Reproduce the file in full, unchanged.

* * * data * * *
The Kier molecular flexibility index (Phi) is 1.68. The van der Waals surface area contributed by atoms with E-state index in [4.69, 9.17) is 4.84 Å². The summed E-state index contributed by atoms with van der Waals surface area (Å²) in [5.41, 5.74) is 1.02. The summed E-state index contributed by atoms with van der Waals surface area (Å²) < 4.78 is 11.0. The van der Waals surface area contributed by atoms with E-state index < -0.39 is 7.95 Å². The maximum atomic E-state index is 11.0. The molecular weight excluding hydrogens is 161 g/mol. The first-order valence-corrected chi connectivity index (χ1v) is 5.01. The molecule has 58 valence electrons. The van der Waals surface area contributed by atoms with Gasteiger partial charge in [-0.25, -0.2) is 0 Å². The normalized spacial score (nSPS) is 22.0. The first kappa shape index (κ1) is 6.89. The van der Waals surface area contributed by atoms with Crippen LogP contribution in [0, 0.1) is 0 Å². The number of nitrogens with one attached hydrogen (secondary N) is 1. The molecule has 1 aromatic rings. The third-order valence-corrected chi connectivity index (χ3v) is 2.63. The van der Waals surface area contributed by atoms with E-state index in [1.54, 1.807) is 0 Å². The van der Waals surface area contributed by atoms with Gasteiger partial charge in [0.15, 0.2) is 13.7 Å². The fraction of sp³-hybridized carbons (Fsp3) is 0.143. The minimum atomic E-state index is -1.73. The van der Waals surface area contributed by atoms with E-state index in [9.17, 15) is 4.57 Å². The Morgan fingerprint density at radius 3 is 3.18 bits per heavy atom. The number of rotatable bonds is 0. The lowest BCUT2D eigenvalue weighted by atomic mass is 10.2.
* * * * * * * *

The Kier molecular flexibility index (Phi) is 1.68. The van der Waals surface area contributed by atoms with E-state index in [4.69, 9.17) is 4.84 Å². The summed E-state index contributed by atoms with van der Waals surface area (Å²) in [5.41, 5.74) is 1.02. The summed E-state index contributed by atoms with van der Waals surface area (Å²) < 4.78 is 11.0. The van der Waals surface area contributed by atoms with E-state index < -0.39 is 7.95 Å². The maximum atomic E-state index is 11.0. The molecular weight excluding hydrogens is 161 g/mol. The first-order valence-corrected chi connectivity index (χ1v) is 5.01. The molecule has 58 valence electrons. The van der Waals surface area contributed by atoms with Gasteiger partial charge in [-0.25, -0.2) is 0 Å². The normalized spacial score (nSPS) is 22.0. The first kappa shape index (κ1) is 6.89. The van der Waals surface area contributed by atoms with Crippen LogP contribution in [0, 0.1) is 0 Å². The number of nitrogens with one attached hydrogen (secondary N) is 1. The molecule has 1 aromatic rings. The third-order valence-corrected chi connectivity index (χ3v) is 2.63. The van der Waals surface area contributed by atoms with E-state index in [1.54, 1.807) is 0 Å². The van der Waals surface area contributed by atoms with Gasteiger partial charge in [0.15, 0.2) is 13.7 Å². The fraction of sp³-hybridized carbons (Fsp3) is 0.143. The minimum atomic E-state index is -1.73. The van der Waals surface area contributed by atoms with E-state index in [9.17, 15) is 4.57 Å². The Morgan fingerprint density at radius 3 is 3.18 bits per heavy atom. The number of rotatable bonds is 0. The lowest BCUT2D eigenvalue weighted by atomic mass is 10.2.